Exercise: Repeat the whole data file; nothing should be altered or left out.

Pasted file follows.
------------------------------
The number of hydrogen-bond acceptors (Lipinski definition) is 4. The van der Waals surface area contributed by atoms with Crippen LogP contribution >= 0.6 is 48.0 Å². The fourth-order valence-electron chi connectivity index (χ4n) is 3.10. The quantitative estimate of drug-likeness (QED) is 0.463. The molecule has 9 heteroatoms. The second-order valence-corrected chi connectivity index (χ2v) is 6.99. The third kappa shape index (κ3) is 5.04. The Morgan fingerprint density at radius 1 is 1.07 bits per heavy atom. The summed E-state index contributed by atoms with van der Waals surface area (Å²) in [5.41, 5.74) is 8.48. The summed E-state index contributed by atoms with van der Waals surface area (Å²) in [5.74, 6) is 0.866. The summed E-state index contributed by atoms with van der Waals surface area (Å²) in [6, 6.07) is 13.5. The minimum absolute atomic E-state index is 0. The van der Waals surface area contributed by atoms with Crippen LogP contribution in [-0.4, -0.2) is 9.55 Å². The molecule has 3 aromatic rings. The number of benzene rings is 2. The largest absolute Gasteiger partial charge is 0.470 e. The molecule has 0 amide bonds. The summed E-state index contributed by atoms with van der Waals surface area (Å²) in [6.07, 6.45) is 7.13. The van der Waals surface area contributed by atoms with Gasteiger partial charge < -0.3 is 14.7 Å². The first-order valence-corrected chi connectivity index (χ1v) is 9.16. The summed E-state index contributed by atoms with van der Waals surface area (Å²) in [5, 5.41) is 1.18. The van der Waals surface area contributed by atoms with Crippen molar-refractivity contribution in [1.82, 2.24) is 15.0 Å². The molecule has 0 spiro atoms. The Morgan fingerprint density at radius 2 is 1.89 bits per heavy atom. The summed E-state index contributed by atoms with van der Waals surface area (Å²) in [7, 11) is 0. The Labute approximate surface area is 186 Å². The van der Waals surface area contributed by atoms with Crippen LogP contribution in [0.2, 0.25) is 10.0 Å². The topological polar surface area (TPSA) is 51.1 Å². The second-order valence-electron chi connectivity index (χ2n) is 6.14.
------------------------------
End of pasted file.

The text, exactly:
The number of hydrogen-bond acceptors (Lipinski definition) is 4. The van der Waals surface area contributed by atoms with Crippen LogP contribution >= 0.6 is 48.0 Å². The fourth-order valence-electron chi connectivity index (χ4n) is 3.10. The quantitative estimate of drug-likeness (QED) is 0.463. The molecule has 9 heteroatoms. The second-order valence-corrected chi connectivity index (χ2v) is 6.99. The third kappa shape index (κ3) is 5.04. The Morgan fingerprint density at radius 1 is 1.07 bits per heavy atom. The summed E-state index contributed by atoms with van der Waals surface area (Å²) in [5.41, 5.74) is 8.48. The summed E-state index contributed by atoms with van der Waals surface area (Å²) in [5.74, 6) is 0.866. The summed E-state index contributed by atoms with van der Waals surface area (Å²) in [6, 6.07) is 13.5. The minimum absolute atomic E-state index is 0. The van der Waals surface area contributed by atoms with Crippen LogP contribution in [-0.4, -0.2) is 9.55 Å². The molecule has 3 aromatic rings. The number of benzene rings is 2. The largest absolute Gasteiger partial charge is 0.470 e. The molecule has 0 amide bonds. The summed E-state index contributed by atoms with van der Waals surface area (Å²) in [6.07, 6.45) is 7.13. The van der Waals surface area contributed by atoms with Gasteiger partial charge < -0.3 is 14.7 Å². The first-order valence-corrected chi connectivity index (χ1v) is 9.16. The summed E-state index contributed by atoms with van der Waals surface area (Å²) in [5, 5.41) is 1.18. The van der Waals surface area contributed by atoms with Crippen molar-refractivity contribution in [1.82, 2.24) is 15.0 Å². The molecule has 0 spiro atoms. The Morgan fingerprint density at radius 2 is 1.89 bits per heavy atom. The summed E-state index contributed by atoms with van der Waals surface area (Å²) in [7, 11) is 0. The Labute approximate surface area is 186 Å². The van der Waals surface area contributed by atoms with Crippen LogP contribution in [0.2, 0.25) is 10.0 Å². The topological polar surface area (TPSA) is 51.1 Å². The second-order valence-electron chi connectivity index (χ2n) is 6.14.